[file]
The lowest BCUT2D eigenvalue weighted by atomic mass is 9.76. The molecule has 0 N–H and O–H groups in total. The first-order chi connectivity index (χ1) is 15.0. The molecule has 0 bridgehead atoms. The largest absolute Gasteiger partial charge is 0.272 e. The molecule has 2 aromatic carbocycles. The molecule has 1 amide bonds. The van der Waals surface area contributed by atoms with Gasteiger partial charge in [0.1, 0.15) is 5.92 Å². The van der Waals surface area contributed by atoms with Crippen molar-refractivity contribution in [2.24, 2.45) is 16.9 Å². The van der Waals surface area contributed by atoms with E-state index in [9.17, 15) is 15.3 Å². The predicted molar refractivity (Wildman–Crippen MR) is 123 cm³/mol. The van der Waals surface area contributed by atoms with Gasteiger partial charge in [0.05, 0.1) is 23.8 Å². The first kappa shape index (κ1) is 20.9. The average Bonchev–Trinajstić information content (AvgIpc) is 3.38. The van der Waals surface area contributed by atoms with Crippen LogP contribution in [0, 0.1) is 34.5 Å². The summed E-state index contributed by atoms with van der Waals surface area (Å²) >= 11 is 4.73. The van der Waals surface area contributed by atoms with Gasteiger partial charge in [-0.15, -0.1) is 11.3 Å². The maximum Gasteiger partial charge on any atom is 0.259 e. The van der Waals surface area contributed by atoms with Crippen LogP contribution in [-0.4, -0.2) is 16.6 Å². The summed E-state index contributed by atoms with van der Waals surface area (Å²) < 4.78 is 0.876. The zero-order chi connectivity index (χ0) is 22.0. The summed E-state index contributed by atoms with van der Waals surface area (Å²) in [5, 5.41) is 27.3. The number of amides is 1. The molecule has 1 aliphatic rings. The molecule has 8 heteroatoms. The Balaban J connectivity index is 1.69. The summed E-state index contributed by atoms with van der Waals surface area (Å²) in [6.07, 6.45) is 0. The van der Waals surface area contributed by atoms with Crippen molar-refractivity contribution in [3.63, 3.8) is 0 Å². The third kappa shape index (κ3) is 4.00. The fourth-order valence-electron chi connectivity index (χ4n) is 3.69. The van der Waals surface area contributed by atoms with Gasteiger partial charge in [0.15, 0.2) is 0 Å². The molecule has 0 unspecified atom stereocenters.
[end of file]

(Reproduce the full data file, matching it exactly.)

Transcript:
The lowest BCUT2D eigenvalue weighted by atomic mass is 9.76. The molecule has 0 N–H and O–H groups in total. The first-order chi connectivity index (χ1) is 15.0. The molecule has 0 bridgehead atoms. The largest absolute Gasteiger partial charge is 0.272 e. The molecule has 2 aromatic carbocycles. The molecule has 1 amide bonds. The van der Waals surface area contributed by atoms with Gasteiger partial charge in [0.1, 0.15) is 5.92 Å². The van der Waals surface area contributed by atoms with Crippen molar-refractivity contribution in [2.24, 2.45) is 16.9 Å². The van der Waals surface area contributed by atoms with E-state index in [9.17, 15) is 15.3 Å². The predicted molar refractivity (Wildman–Crippen MR) is 123 cm³/mol. The van der Waals surface area contributed by atoms with Gasteiger partial charge in [0.05, 0.1) is 23.8 Å². The first kappa shape index (κ1) is 20.9. The average Bonchev–Trinajstić information content (AvgIpc) is 3.38. The van der Waals surface area contributed by atoms with Crippen LogP contribution in [0, 0.1) is 34.5 Å². The summed E-state index contributed by atoms with van der Waals surface area (Å²) >= 11 is 4.73. The van der Waals surface area contributed by atoms with Gasteiger partial charge in [-0.15, -0.1) is 11.3 Å². The maximum Gasteiger partial charge on any atom is 0.259 e. The van der Waals surface area contributed by atoms with Crippen LogP contribution in [-0.4, -0.2) is 16.6 Å². The summed E-state index contributed by atoms with van der Waals surface area (Å²) < 4.78 is 0.876. The zero-order chi connectivity index (χ0) is 22.0. The summed E-state index contributed by atoms with van der Waals surface area (Å²) in [5, 5.41) is 27.3. The number of amides is 1. The molecule has 1 aliphatic rings. The molecule has 8 heteroatoms. The Balaban J connectivity index is 1.69. The summed E-state index contributed by atoms with van der Waals surface area (Å²) in [6.07, 6.45) is 0. The van der Waals surface area contributed by atoms with Crippen molar-refractivity contribution in [3.63, 3.8) is 0 Å². The third kappa shape index (κ3) is 4.00. The fourth-order valence-electron chi connectivity index (χ4n) is 3.69. The van der Waals surface area contributed by atoms with Gasteiger partial charge in [0.15, 0.2) is 0 Å². The molecule has 0 unspecified atom stereocenters.